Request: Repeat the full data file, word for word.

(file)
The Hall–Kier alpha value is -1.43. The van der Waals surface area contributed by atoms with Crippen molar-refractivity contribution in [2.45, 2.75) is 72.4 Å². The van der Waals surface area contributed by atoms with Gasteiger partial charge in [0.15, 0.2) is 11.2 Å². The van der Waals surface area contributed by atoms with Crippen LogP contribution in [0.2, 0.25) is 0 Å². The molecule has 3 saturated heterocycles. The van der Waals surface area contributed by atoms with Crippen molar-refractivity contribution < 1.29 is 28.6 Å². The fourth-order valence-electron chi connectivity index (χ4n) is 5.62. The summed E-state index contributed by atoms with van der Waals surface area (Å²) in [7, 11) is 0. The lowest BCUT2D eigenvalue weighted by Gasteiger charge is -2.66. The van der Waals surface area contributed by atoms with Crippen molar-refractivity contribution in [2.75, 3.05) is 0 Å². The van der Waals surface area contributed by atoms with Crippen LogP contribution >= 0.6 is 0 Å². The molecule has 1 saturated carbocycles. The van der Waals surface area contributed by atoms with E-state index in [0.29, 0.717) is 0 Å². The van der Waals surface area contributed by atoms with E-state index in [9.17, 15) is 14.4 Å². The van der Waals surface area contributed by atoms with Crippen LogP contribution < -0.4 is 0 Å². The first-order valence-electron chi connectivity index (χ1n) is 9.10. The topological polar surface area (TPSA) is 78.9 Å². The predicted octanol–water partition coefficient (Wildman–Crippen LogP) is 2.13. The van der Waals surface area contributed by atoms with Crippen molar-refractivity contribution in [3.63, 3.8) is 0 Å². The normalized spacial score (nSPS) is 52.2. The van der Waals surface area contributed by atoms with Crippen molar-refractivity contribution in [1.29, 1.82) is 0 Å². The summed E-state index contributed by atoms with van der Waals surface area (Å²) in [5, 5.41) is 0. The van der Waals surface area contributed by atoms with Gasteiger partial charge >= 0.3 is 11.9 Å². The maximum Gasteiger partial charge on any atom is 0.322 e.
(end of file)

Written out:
The Hall–Kier alpha value is -1.43. The van der Waals surface area contributed by atoms with Crippen molar-refractivity contribution in [2.45, 2.75) is 72.4 Å². The van der Waals surface area contributed by atoms with Gasteiger partial charge in [0.15, 0.2) is 11.2 Å². The van der Waals surface area contributed by atoms with Crippen LogP contribution in [0.2, 0.25) is 0 Å². The molecule has 3 saturated heterocycles. The van der Waals surface area contributed by atoms with Crippen molar-refractivity contribution < 1.29 is 28.6 Å². The fourth-order valence-electron chi connectivity index (χ4n) is 5.62. The summed E-state index contributed by atoms with van der Waals surface area (Å²) in [7, 11) is 0. The lowest BCUT2D eigenvalue weighted by Gasteiger charge is -2.66. The van der Waals surface area contributed by atoms with Crippen molar-refractivity contribution in [2.75, 3.05) is 0 Å². The van der Waals surface area contributed by atoms with Crippen LogP contribution >= 0.6 is 0 Å². The molecule has 1 saturated carbocycles. The van der Waals surface area contributed by atoms with E-state index in [0.29, 0.717) is 0 Å². The van der Waals surface area contributed by atoms with E-state index in [9.17, 15) is 14.4 Å². The van der Waals surface area contributed by atoms with Crippen LogP contribution < -0.4 is 0 Å². The first-order valence-electron chi connectivity index (χ1n) is 9.10. The topological polar surface area (TPSA) is 78.9 Å². The predicted octanol–water partition coefficient (Wildman–Crippen LogP) is 2.13. The van der Waals surface area contributed by atoms with Crippen molar-refractivity contribution in [3.63, 3.8) is 0 Å². The normalized spacial score (nSPS) is 52.2. The van der Waals surface area contributed by atoms with Crippen molar-refractivity contribution in [1.29, 1.82) is 0 Å². The summed E-state index contributed by atoms with van der Waals surface area (Å²) in [5, 5.41) is 0. The van der Waals surface area contributed by atoms with Gasteiger partial charge >= 0.3 is 11.9 Å². The maximum Gasteiger partial charge on any atom is 0.322 e.